What is love? — From science to gut feelings, love takes many forms


What is love? Baby don’t hurt me. Don’t hurt me, no more.

We have all heard this catchy song at some point in our lives, but do we know the answer to this question? With Valentine’s Day dominating the store shelves and social media platforms, love is on everyone’s mind.

True love is looking into a partner’s eyes and knowing they are the one. It is that feeling of stomach knots and excitement whenever they are around. It is that Disney romance feeling — but that is not all it is.

It is also scientifically accurate that all humans experience love. According to Psychology Today, chemicals in our brain make humans zero in on the person that we want, giving us the feeling of euphoria. The stimulant norepinephrine makes a person unable to sleep when they are in love or maybe even keep the smallest details of a partner memorized forever. This is just like the chemical that releases while cuddling. It produces happiness and releases toxins. Love is hard to explain though, even in a scientific manner.

Still, there is the main question: what is love? The science of it is explained above, but it can be many other things as well.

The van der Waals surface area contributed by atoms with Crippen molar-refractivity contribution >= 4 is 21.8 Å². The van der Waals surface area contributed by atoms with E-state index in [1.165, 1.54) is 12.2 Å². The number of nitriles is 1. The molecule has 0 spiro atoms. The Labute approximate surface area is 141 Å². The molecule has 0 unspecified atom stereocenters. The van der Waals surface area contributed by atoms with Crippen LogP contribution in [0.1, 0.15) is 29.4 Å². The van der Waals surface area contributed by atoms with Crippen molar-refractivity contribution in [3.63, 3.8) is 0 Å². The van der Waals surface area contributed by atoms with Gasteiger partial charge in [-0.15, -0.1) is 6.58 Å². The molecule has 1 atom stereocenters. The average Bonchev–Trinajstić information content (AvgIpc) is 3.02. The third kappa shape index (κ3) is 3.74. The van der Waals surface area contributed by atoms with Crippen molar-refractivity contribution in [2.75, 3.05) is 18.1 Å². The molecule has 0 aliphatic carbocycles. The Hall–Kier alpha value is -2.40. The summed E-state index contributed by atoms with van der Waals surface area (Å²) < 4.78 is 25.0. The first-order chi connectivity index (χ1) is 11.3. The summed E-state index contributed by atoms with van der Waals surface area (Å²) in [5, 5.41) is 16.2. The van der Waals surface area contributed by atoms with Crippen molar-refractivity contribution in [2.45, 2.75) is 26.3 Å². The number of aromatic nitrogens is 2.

Some people connect love with money. The more one spends shows how much they love their significant other. Guys and girls go nuts with what they buy their significant other and it really shows when it comes to Valentine’s Day. Teddy bears, chocolate and gifts all mean love to some people.

These types of love can be toxic to relationships. A partner may say they buy things for their significant other because they love them more than others. In reality, they want to give their partner the world but have a difficult time showing it. To avoid heartache, try not to overdo the buying it might end up scaring the partner away.

Others classify love as just being there for each other through all the easy times, and difficult ones. In this instance, money doesn’t matter, and couples realize that they can be strong together without receipts stacking up in their pockets.

That being said, do the little things in that special relationship to create sparks. Take a girl out to a nice dinner every once in a while, buy her roses and tell her how beautiful she looks.

On Valentine’s Day my advice would be to do something sentimental to show the world what love is. It may be scientific, a geeky corny love or even the real thing, but show your significant other that you care. Pick out something to do that is unique to your relationship. Hold on and do not let go. Even though Valentine’s Day is a holiday made for money, it doesn’t mean anyone has to spend a ton.

So exactly what is love? From my experience love is real. It will come in due time. Just be patient, and when you run into it, you’ll know. Then you will know the definition of what love is.

Lindsay Trombly can be reached at arg-opinion@uidaho.edu

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